By Kelley Shannon
Those of us who keep a close eye on Texas’ evolving open government laws watch the state Legislature for signs of change. We also look at how local and state government agencies carry out these laws to see if they are working.
But we must focus on the courts, too.
Troubling rulings by the Texas Supreme Court and lower courts are watering down our Texas Public Information Act, long considered one of the strongest in the nation.
The momentous law, which originated as the Texas Open Records Act in the early 1970s amid citizen frustration after the Sharpstown stock fraud scandal, is based on the public’s right to know. It presumes government records are open.
If a governmental body wants to withhold information, it can attempt to do so using one of the exceptions spelled out in the law. In most cases it must ask the Texas Attorney General’s Office for permission to do it on a case-by-case basis.
That said, some cases end up in court, and the Texas Supreme Court twice last year interpreted the law in ways that made it easier to keep information secret.
The court decided the non-profit Greater Houston Partnership did not have to open its financial books to the public because it was not a governmental body, even though it performed economic development duties for the city of Houston and was supported in part by public funds.
Another disturbing decision involved the aerospace company Boeing operating in San Antonio. The court ruled that a private party doing business with the government can have its information in government documents withheld if releasing it would give advantage to a competitor. Furthermore, governments can now more easily withhold their own information on those grounds.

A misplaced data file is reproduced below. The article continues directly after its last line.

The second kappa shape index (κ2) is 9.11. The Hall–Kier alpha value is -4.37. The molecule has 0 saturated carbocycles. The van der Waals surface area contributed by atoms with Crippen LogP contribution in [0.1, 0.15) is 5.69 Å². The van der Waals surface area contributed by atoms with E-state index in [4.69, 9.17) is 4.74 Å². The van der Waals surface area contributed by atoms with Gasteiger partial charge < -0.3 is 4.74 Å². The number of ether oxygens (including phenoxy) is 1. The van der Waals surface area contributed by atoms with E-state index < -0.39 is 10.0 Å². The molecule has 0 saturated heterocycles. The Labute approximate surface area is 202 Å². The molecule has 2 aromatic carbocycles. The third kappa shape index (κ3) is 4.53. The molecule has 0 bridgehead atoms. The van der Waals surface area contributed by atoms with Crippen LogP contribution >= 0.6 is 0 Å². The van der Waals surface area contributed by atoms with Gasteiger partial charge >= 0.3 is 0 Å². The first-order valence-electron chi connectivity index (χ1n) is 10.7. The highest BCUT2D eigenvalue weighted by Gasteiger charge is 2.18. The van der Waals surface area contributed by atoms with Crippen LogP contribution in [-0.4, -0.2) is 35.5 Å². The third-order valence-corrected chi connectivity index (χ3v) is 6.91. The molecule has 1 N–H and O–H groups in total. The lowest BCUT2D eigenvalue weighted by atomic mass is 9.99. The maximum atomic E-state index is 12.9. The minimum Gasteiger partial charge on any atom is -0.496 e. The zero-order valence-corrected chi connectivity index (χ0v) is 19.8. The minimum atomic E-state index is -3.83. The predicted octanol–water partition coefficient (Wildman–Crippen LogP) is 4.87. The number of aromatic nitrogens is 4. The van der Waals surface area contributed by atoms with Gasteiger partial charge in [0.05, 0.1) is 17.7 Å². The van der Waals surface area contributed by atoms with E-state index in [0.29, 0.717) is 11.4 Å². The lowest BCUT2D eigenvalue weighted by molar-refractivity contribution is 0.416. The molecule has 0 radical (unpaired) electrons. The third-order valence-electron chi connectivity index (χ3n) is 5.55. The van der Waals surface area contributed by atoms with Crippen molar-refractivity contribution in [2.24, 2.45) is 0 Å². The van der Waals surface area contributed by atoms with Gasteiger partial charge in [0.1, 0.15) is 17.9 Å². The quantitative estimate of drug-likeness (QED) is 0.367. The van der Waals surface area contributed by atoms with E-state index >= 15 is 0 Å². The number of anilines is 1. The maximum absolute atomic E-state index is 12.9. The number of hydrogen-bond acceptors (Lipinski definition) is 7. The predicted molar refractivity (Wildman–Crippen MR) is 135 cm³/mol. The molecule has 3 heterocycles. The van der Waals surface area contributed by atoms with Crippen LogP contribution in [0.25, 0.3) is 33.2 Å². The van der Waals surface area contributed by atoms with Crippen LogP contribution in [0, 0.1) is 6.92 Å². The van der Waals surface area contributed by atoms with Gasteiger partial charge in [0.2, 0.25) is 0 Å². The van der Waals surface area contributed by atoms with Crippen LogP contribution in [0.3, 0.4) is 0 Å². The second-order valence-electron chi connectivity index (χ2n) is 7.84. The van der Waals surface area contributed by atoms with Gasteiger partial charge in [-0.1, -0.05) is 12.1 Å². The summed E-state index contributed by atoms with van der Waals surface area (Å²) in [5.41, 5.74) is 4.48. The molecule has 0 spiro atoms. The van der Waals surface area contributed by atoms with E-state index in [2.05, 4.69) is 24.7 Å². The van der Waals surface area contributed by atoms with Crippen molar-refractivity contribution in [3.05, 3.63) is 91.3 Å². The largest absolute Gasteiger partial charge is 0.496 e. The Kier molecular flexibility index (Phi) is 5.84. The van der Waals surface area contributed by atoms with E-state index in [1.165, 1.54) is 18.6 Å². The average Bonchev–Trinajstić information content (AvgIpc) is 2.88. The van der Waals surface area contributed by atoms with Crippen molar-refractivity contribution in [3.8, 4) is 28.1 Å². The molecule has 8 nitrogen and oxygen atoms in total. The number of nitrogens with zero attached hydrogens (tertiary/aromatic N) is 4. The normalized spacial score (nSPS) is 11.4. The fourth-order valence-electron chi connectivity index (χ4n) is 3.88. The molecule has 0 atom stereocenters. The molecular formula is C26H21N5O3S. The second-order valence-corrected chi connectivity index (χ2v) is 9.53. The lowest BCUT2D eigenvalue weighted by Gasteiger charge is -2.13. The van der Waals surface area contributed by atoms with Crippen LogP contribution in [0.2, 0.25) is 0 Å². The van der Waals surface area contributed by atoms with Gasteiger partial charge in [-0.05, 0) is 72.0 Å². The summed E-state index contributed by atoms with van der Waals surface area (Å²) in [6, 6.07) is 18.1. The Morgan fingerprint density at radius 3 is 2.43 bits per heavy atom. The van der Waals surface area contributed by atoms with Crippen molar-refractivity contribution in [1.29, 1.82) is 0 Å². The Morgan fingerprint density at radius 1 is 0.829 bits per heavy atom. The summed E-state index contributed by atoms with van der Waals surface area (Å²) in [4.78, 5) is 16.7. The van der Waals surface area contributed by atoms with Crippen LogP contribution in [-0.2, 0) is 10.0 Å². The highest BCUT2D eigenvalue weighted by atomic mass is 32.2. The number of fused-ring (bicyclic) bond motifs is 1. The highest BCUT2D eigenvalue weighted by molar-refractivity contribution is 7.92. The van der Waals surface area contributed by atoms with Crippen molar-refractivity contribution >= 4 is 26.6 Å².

The result? Information is getting closed off in seemingly straightforward cases of public interest, such as the city of McAllen keeping secret how much taxpayer money it paid for singer Enrique Iglesias to perform at a holiday concert. The city says it doesn’t want to be at a competitive disadvantage when negotiating with future entertainers.
In the pivotal Texas Supreme Court rulings, Justice Jeffrey Boyd led the dissent, stating specific legal concerns and noting the overarching theme that the Public Information Act declares it “shall be liberally construed in favor of granting a request for information.” He also offered this point:
“The necessary corollary is that we must narrowly construe the Act’s exceptions to disclosure.”
That makes sense. Presume openness. Limit the withholding of information.
Lawsuits affecting public access also are in play in regional state appellate courts. One of them is a pending case in Dallas connected to the larger controversy over development at Fair Park. The non-profit State Fair of Texas sued an attorney who requested its records. The State Fair claimed it’s not a governmental body and not covered by the Public Information Act.
A trial court dismissed the case and financially sanctioned the State Fair for filing it. But the State Fair appealed, and the appellate court has sided with the fair.
It raises the question of what if an everyday citizen – without the money to hire an attorney – ended up sued in court simply for asking for information from an entity that’s not covered by the Texas Public Information Act. (Governmental bodies covered by TPIA cannot sue a requestor for making a request.)
Several other court cases could negatively impact citizen access to information and will be discussed at the Freedom of Information Foundation of Texas state conference Sept. 8 in Austin.
Efforts are under way, meanwhile, to further clarify and strengthen the Public Information Act in the 2017 Legislature.
It’s hoped that our current state lawmakers, like their predecessors, value open government as a foundation of our democracy. The people’s right to know is at stake.
Kelley Shannon is executive director of the non-profit Freedom of Information Foundation of Texas, which advocates for open government and the First Amendment rights of free speech and press. Click here for more information on the foundation’s state conference Sept. 8.